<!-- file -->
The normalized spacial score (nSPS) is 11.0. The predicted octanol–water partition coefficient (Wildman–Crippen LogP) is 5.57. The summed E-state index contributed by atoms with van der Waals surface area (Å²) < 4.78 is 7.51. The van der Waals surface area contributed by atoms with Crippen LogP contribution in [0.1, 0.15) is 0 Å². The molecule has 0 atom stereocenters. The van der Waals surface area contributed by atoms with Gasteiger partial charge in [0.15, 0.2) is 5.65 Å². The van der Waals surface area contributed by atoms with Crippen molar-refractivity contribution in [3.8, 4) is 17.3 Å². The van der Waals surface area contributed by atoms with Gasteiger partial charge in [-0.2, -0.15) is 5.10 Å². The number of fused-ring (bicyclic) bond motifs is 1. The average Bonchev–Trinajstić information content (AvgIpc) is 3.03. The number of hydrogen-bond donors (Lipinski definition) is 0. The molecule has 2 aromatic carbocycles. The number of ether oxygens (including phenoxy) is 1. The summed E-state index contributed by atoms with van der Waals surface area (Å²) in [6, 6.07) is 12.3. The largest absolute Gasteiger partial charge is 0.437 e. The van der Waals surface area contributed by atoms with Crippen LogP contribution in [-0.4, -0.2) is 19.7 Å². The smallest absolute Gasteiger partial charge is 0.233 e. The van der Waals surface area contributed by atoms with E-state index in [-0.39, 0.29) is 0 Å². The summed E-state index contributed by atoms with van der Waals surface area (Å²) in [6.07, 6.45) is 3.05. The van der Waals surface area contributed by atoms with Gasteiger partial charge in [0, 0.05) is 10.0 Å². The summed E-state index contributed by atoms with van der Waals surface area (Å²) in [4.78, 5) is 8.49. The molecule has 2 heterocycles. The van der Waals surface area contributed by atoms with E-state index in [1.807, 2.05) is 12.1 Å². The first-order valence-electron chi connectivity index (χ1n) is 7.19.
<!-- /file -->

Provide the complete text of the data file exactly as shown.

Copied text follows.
The normalized spacial score (nSPS) is 11.0. The predicted octanol–water partition coefficient (Wildman–Crippen LogP) is 5.57. The summed E-state index contributed by atoms with van der Waals surface area (Å²) < 4.78 is 7.51. The van der Waals surface area contributed by atoms with Crippen LogP contribution in [0.1, 0.15) is 0 Å². The molecule has 0 atom stereocenters. The van der Waals surface area contributed by atoms with Gasteiger partial charge in [0.15, 0.2) is 5.65 Å². The van der Waals surface area contributed by atoms with Crippen molar-refractivity contribution in [3.8, 4) is 17.3 Å². The van der Waals surface area contributed by atoms with Gasteiger partial charge in [-0.2, -0.15) is 5.10 Å². The number of fused-ring (bicyclic) bond motifs is 1. The average Bonchev–Trinajstić information content (AvgIpc) is 3.03. The number of hydrogen-bond donors (Lipinski definition) is 0. The molecule has 2 aromatic carbocycles. The number of ether oxygens (including phenoxy) is 1. The summed E-state index contributed by atoms with van der Waals surface area (Å²) in [6, 6.07) is 12.3. The largest absolute Gasteiger partial charge is 0.437 e. The van der Waals surface area contributed by atoms with Crippen LogP contribution in [-0.4, -0.2) is 19.7 Å². The smallest absolute Gasteiger partial charge is 0.233 e. The van der Waals surface area contributed by atoms with E-state index in [-0.39, 0.29) is 0 Å². The summed E-state index contributed by atoms with van der Waals surface area (Å²) in [6.07, 6.45) is 3.05. The van der Waals surface area contributed by atoms with Gasteiger partial charge in [0, 0.05) is 10.0 Å². The summed E-state index contributed by atoms with van der Waals surface area (Å²) in [4.78, 5) is 8.49. The molecule has 2 heterocycles. The van der Waals surface area contributed by atoms with E-state index in [1.807, 2.05) is 12.1 Å². The first-order valence-electron chi connectivity index (χ1n) is 7.19.